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Suspend blocker suspense

Suspend blocker suspense

Posted May 27, 2010 17:56 UTC (Thu) by talisein (subscriber, #31829)
Parent article: Suspend blocker suspense

It seems to me for opportunistic suspend to fit into the larger Linux ecosystem, "blocking suspend" should not be an opt-in activity but rather an opt-out.

By default, applications expect to run. If they are feeling nice, they should be able to declare to the kernel "There is some work I'd like to do, but its okay if you ignore me if you think its a good time to suspend."

Then we don't have paranoid people adding blockers all over the kernel and device tree; instead people will look for places where it is explicitly okay to unblock suspend. Meanwhile Android can implement the opt-in in their base classes, while Wakelocks become inverted. This also has the benefit of publishing an interface that desktop distros can leave enabled, and GNOME/KDE/everyone else can slowly identify the non-critical sections of their code.


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Suspend blocker suspense

Posted May 29, 2010 21:44 UTC (Sat) by jrn (subscriber, #64214) [Link]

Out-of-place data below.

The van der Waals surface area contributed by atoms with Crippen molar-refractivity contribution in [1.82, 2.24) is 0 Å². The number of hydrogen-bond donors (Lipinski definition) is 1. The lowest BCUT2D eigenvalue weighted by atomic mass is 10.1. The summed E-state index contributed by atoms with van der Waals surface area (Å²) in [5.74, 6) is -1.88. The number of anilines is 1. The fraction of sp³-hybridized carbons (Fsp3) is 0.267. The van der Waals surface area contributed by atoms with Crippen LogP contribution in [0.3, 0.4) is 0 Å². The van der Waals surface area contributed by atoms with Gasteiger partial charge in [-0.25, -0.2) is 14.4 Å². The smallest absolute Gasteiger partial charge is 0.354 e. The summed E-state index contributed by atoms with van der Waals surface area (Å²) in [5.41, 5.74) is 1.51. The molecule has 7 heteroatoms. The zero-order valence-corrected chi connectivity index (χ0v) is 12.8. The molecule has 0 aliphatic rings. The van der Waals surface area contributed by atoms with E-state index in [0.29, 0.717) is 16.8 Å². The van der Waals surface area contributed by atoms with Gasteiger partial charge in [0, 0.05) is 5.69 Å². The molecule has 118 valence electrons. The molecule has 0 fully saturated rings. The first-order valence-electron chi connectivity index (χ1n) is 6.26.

> By default, applications expect to run. If they are feeling nice, they should be able to declare to the kernel "There is some work I'd like to do, but its okay if you ignore me if you think its a good time to suspend."

The parent can take a suspend block and provide an interface for its children to request to relinquish it. Consider the result: what happens in the window after each child is spawned and before it makes that request? If a shell script spawns friendly processes in its inner loop, is that going to block suspend?

Extending the block-by-default behavior to drivers would make it even worse. Every driver would need to include code to stop blocking suspend or the author would receive angry complaints that it killed the ability to suspend.

If I understand correctly, suspend blockers affect both opportunistic suspend and deliberate requests by the user to suspend.


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